(ran PW, PS editions of PT)
America's Reform rabbis, representing progressive Judaism, are currently engaged in a spirited debate over a new set of principles of faith.
The debate has long-term implications for all liberal religions because, under some of the same pressures other groups face, the rabbis are attempting to change their movement from one that has historically favored extraordinary personal autonomy and freedom to a more tradition-based Judaism calling for the reintroduction of rituals, intensive religious study and increased personal piety.
Such fundamental changes are never easy, and the initial reaction to the proposed 10 new guidelines has created a firestorm of opposition from both rabbis and lay leaders. Indeed, the opposition has been so fierce that a scheduled June vote on the issue by the Reform rabbis has been postponed.
As usual, history plays a significant role in the debate.
For more than a century, a radical set of principles adopted in 1885 by the Central Conference of American Rabbis, or CCAR, has decisively influenced Reform Judaism. Reflecting the prevalent values of the Enlightenment that was so much a part of the late 19th century, the rabbis of that day emphatically rejected the Jewish dietary laws and the "social, political and priestly statutes" of the Bible "which are in no way, shape or form adapted to our mode of life they are altogether foreign to our mental and spiritual state."
Instead the rabbis accepted "only the (Bible's) moral laws and statutes as divine."
The CCAR of that period was following many other groups seeking to mold an ancient faith into an "ever-growing, progressive and rational religion."
Like every generation, the 1885 rabbis were products of their unique time and experience, and they strongly believed a "higher culture of mind and heart" was operating in the world. They had, of course, not yet encountered the grim reality of two destructive world wars, the Holocaust, weapons of mass destruction and the severe limitations of science in aiding humans to achieve spiritual fulfillment.
Auschwitz and the mushroom nuclear cloud severely weakened, if not destroyed, the eloquent and glorious dreams of 1885. After the Holocaust, no Jew could honestly agree with the 1885 CCAR that "the views and habits of modern civilization" should determine Jewish behavior or belief. It was, after all, "modern civilization" that perfected and carried out the mass murders of the Holocaust.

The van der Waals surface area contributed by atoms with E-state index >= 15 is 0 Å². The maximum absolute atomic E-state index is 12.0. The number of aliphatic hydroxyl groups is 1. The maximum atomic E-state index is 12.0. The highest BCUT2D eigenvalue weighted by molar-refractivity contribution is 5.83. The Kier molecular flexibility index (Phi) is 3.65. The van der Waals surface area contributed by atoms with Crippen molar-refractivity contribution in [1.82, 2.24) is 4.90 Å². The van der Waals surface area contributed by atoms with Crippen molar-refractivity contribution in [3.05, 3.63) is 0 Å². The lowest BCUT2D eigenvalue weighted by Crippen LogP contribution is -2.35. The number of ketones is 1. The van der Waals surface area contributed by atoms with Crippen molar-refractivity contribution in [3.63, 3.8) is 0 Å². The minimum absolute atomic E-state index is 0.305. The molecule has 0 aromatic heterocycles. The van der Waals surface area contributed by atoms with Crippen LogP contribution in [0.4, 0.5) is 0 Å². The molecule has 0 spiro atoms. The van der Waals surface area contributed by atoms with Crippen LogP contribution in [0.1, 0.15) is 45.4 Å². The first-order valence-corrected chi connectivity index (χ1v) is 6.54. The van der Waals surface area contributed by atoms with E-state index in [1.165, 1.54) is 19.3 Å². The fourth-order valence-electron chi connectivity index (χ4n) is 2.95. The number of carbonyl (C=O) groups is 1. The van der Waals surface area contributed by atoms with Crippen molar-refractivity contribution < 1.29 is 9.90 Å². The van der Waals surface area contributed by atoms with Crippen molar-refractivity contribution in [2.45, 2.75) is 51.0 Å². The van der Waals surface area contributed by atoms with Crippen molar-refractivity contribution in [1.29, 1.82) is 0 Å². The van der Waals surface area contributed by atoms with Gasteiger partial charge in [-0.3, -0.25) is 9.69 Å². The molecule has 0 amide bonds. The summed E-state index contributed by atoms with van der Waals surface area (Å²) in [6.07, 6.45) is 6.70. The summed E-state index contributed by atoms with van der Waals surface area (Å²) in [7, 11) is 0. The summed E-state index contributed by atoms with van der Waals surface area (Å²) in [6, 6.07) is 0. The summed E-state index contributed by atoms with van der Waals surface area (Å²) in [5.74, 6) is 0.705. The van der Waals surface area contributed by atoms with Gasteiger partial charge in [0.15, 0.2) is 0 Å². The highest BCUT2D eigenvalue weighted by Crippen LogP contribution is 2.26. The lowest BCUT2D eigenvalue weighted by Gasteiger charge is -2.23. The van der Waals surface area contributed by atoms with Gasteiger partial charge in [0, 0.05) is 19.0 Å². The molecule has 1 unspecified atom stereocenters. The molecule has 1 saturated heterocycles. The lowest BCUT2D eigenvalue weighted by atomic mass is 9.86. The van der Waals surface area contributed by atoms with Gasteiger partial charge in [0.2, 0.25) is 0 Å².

In addition, the creation of the state of Israel in 1948 shattered the CCAR assertion of 63 years earlier that Jews were a "people scattered among the nations of the world throughout the civilized globe." Israel became the one place where Jews were no longer "scattered" but, instead, constituted the majority population; a place where they were free to be totally at home in their own country.
Since those giddy, optimistic days of 1885, the CCAR has adopted two other far more temperate platforms: one in 1937 on the eve of World War II and the other in 1976. But it is the Pittsburgh Platform of 114 years ago that remains the lodestar of the Reform Judaism.
The proposed principles seek to develop a sense of "holiness" in Reform Jews many believe is lacking. For example, they call for observing the kosher dietary laws and expanding ritual practices, including immersions in the mikveh, or ritual pool, for physical and spiritual purification.
The Reform Jewish link with modern Israel, already strong, is made more explicit in the new guidelines. They proudly call the state of Israel "a historic triumph of the Jewish people and of modern Zionism" and encourage "Reform Jews to make "aliyah,' immigration to Israel" a central part of their faith commitment.
The architect of the new platform is the current CCAR president, Rabbi Richard Levy of Los Angeles. Levy wants to shift Reform Judaism away from its historic emphasis on modernity and contemporary society, arguing the Reform movement has for too long taken its cues from the prevailing outside environment rather than drawing spiritual resources from within the rich traditional Jewish religious experience.
Levy argues that "separation, or diversity, is becoming the norm, particularly in dietary preferences . . . we need to be concerned with low fat and low cholesterol. Why shouldn't we pay at least equal attention to the spiritual dimension of what we consume?"
Levy's position has been publicly criticized by Rabbi Robert Seltzer of Hunter College in New York, who wryly termed the new principles "Conservative Judaism Lite."
Seltzer warns Reform Judaism about the dangers of abandoning "rational thought . . . modern knowledge, and the hard-won place of Jews and Judaism at the center of modern Western society."
While there will be no immediate resolution of the debate, the battle for the soul of the Reform movement has been joined.
_ Rabbi Rudin is the national interreligious affairs director of the American Jewish Committee.